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Croquet in historic Scotland

by Fergus McInnes;
photos by Fergus McInnes and John Clark
and from the archives of Midlothian Library
Posted May 23, 2011

Related Links
Scottish Croquet Association website
The Meadows Croquet Club, Edinburgh
The Edinburgh Croquet Club
Connecting with croquet clubs and events in Scotland

After 150 years of stop-and-start development, the second decade of the 21st Century is the best time to explore croquet in Scotland, with its clubs scattered around the country. The best places to begin are Edinburgh and Glasgow, where an abundance of courts combines with excellent surfaces and historic surroundings. (At none of these courts will you look around and imagine youíre still in Kansas!) The ambience alone would make you want to fly to Scotland for your own exploration, preferably in the month of June, when the clubs make some of their most elaborately organized events catering for visitors Ė visitors who already play croquet, and visitors who do not; visitors wanting to learn the game, and visitors who simply want to see it played in beautiful and historic surroundings.
While the historical tides of English croquet since the mid 19th century were reflected throughout the United Kingdom, there are noticeable differences between croquet in England and croquet in Scotland in the 21st Century. The most visibly delightful difference is the prevalence of Scottish courts in the shadow of dramatic castles or other historic architecture, with memorably spectacular views.

The birthplace of golf created space for croquet within two decades of the mallet sportís introduction in England by John Jaques. The first Championship of Scotland was a one-day affair in August 1870, on the Beechgrove croquet lawns in the small town of Moffat, with games limited to one hour. Though the event was publicly advertised, only six players entered, according to the Glasgow Herald. Croquet at Beechgrove continued through the 1870ís, but in 1880 the Beechgrove croquet lawns, like Englandís Wimbledon courts, were converted to tennis, the new lawn sport craze mixing men and women in competition. So organized croquet was eclipsed in both England and Scotland until the late 1890ís, when the English Croquet Association somehow shook off the curse of lawn tennis and re-established itself.

Croquet on the Beechgrove lawns in the little town of Moffat started in 1870 and lasted only ten years, with all the lawns converted to tennis in 1880.

The parallel re-establishment in Scotland produced a new croquet complex in Edinburgh in 1897. Edinburgh still boasts two clubs less than four miles apart, both of them worth visiting for the beauty of the courts and the settings alone.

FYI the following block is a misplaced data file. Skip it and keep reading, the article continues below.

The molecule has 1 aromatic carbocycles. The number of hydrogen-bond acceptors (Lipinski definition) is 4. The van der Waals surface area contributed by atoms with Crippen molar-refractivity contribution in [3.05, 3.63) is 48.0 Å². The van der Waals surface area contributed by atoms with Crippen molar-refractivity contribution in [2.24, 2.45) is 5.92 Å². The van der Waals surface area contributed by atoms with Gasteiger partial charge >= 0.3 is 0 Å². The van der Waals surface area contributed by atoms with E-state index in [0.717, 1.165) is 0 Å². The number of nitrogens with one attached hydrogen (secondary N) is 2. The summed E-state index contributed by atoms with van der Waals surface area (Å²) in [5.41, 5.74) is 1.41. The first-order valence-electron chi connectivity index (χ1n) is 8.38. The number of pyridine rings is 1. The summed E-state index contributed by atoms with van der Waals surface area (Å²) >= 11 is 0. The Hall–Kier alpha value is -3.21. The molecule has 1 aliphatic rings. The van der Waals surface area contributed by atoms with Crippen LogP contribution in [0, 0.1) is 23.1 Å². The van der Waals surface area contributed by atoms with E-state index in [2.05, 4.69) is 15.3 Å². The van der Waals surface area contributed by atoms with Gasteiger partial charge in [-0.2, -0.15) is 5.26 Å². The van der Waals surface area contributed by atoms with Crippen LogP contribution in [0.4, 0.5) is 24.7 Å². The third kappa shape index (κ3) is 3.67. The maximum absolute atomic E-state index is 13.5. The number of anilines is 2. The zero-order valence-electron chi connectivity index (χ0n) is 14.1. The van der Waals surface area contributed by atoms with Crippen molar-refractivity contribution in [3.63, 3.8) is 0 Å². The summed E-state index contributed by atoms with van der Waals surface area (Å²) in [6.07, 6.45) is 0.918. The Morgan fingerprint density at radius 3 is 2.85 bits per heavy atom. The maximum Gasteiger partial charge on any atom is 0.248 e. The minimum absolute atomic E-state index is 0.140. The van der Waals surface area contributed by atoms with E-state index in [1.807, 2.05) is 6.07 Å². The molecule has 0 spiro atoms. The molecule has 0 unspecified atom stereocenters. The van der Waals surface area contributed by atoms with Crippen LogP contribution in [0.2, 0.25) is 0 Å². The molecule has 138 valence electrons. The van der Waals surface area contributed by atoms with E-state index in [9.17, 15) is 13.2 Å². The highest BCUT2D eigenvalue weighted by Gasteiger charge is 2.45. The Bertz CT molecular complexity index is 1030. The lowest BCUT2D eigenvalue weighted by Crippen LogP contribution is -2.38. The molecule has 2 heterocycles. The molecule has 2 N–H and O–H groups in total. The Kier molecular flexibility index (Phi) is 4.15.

It's easy to see why this Edinburgh Club at Lauriston Castle is so popular with both players and visitors - and this photo doesn't include the sweeping view of the Firth of Forth from the castle grounds.

From 1897 to 1914 the Scottish Championship was held at the Edinburgh Hydropathic (now part of Napier Universityís Craiglockhart campus), which by 1911 had nine croquet lawns, regarded as among the best in Britain. The championship was normally only one event over six days of croquet, attracting an average entry of about two dozen, including visitors Ė and indeed several winners Ė from England and Ireland. In 1911 two of the competitors were from Australia.

Until the late nineteens, nine of the best courts in Britain were here, and if you look carefully, you can still see their outlines. In 1917 the Edinburgh Hydropathic became a hospital, then a college and more lately was incorporated into a university.

In 1917 the Edinburgh Hydropathic was taken over as a hospital, and it has since been a convent and teacher-training college as well as part of a university, but many of the lawns are still easily identified nearly a hundred years after they were last used.
Eclipse and resurgence

From the First World War until 1950 the history of croquet in Scotland is almost blank; but not quite. Golf croquet was played in North Aberdeenshire, mainly among farmers and ministers, while the Association game was kept alive by one club, a ladiesí group attached to the Livilands Bowling Club in Stirling. Women were not allowed to play bowls in Scotland, and so in 1913 they petitioned for the use of part of the bowling club grounds for croquet. It was not until 1921 that the bowlers allowed this incursion of croquet, but that croquet club continued until 1976, playing old-style croquet with two pegs until the end.